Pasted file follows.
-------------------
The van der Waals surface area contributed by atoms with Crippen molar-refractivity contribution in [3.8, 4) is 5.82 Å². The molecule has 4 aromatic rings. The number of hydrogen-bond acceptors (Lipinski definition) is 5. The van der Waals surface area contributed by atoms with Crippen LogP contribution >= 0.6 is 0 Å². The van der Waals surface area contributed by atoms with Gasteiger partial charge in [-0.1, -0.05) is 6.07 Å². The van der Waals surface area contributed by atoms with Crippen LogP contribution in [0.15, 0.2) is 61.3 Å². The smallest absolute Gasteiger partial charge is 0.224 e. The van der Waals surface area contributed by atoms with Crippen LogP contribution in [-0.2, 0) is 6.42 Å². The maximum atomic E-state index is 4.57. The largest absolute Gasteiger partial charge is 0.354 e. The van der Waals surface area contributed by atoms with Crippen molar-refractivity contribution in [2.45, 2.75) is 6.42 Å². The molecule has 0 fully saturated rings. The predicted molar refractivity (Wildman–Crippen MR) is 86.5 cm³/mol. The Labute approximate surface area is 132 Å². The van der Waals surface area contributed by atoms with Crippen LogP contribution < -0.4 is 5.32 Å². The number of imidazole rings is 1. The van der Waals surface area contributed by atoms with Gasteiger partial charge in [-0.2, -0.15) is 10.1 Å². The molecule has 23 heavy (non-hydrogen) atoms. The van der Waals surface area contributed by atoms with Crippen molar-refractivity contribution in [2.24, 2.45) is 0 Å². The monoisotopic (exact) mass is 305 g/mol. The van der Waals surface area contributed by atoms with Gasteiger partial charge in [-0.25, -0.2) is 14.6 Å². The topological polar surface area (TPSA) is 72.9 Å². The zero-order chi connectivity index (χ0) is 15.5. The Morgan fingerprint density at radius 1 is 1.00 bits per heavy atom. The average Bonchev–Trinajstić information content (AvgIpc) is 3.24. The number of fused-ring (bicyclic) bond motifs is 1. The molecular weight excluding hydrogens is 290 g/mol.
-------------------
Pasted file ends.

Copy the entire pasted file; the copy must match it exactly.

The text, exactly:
The van der Waals surface area contributed by atoms with Crippen molar-refractivity contribution in [3.8, 4) is 5.82 Å². The molecule has 4 aromatic rings. The number of hydrogen-bond acceptors (Lipinski definition) is 5. The van der Waals surface area contributed by atoms with Crippen LogP contribution >= 0.6 is 0 Å². The van der Waals surface area contributed by atoms with Gasteiger partial charge in [-0.1, -0.05) is 6.07 Å². The van der Waals surface area contributed by atoms with Crippen LogP contribution in [0.15, 0.2) is 61.3 Å². The smallest absolute Gasteiger partial charge is 0.224 e. The van der Waals surface area contributed by atoms with Crippen LogP contribution in [-0.2, 0) is 6.42 Å². The maximum atomic E-state index is 4.57. The largest absolute Gasteiger partial charge is 0.354 e. The van der Waals surface area contributed by atoms with Crippen molar-refractivity contribution in [2.45, 2.75) is 6.42 Å². The molecule has 0 fully saturated rings. The predicted molar refractivity (Wildman–Crippen MR) is 86.5 cm³/mol. The Labute approximate surface area is 132 Å². The van der Waals surface area contributed by atoms with Crippen LogP contribution < -0.4 is 5.32 Å². The number of imidazole rings is 1. The van der Waals surface area contributed by atoms with Gasteiger partial charge in [-0.2, -0.15) is 10.1 Å². The molecule has 23 heavy (non-hydrogen) atoms. The van der Waals surface area contributed by atoms with Crippen molar-refractivity contribution in [2.24, 2.45) is 0 Å². The monoisotopic (exact) mass is 305 g/mol. The van der Waals surface area contributed by atoms with Gasteiger partial charge in [-0.25, -0.2) is 14.6 Å². The topological polar surface area (TPSA) is 72.9 Å². The zero-order chi connectivity index (χ0) is 15.5. The Morgan fingerprint density at radius 1 is 1.00 bits per heavy atom. The average Bonchev–Trinajstić information content (AvgIpc) is 3.24. The number of fused-ring (bicyclic) bond motifs is 1. The molecular weight excluding hydrogens is 290 g/mol.